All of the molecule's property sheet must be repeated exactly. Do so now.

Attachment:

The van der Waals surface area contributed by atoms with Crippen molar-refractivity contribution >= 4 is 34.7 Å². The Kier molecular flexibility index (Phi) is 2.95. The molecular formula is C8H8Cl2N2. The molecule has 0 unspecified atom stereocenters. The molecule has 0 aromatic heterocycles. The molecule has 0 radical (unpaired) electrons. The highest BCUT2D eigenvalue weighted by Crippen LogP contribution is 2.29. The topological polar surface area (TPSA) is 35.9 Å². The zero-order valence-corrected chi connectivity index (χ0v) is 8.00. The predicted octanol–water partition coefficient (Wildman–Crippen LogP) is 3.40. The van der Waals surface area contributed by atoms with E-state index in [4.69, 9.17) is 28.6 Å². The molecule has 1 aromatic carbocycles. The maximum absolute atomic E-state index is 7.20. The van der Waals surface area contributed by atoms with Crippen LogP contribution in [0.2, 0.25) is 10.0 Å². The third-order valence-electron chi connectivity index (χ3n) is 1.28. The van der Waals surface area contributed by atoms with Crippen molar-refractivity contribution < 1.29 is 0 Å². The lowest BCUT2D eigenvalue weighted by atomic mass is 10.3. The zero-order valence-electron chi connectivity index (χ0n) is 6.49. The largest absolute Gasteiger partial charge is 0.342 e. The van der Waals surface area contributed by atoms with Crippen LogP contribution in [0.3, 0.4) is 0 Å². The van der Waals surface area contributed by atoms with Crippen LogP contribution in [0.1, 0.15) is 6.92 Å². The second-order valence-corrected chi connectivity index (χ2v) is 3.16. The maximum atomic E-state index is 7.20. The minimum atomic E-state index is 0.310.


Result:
The van der Waals surface area contributed by atoms with Crippen molar-refractivity contribution >= 4 is 34.7 Å². The Kier molecular flexibility index (Phi) is 2.95. The molecular formula is C8H8Cl2N2. The molecule has 0 unspecified atom stereocenters. The molecule has 0 aromatic heterocycles. The molecule has 0 radical (unpaired) electrons. The highest BCUT2D eigenvalue weighted by Crippen LogP contribution is 2.29. The topological polar surface area (TPSA) is 35.9 Å². The zero-order valence-corrected chi connectivity index (χ0v) is 8.00. The predicted octanol–water partition coefficient (Wildman–Crippen LogP) is 3.40. The van der Waals surface area contributed by atoms with E-state index in [4.69, 9.17) is 28.6 Å². The molecule has 1 aromatic carbocycles. The maximum absolute atomic E-state index is 7.20. The van der Waals surface area contributed by atoms with Crippen LogP contribution in [0.2, 0.25) is 10.0 Å². The third-order valence-electron chi connectivity index (χ3n) is 1.28. The van der Waals surface area contributed by atoms with Crippen molar-refractivity contribution < 1.29 is 0 Å². The lowest BCUT2D eigenvalue weighted by atomic mass is 10.3. The zero-order valence-electron chi connectivity index (χ0n) is 6.49. The largest absolute Gasteiger partial charge is 0.342 e. The van der Waals surface area contributed by atoms with Crippen LogP contribution in [0.3, 0.4) is 0 Å². The van der Waals surface area contributed by atoms with Crippen LogP contribution in [0.1, 0.15) is 6.92 Å². The second-order valence-corrected chi connectivity index (χ2v) is 3.16. The maximum atomic E-state index is 7.20. The minimum atomic E-state index is 0.310.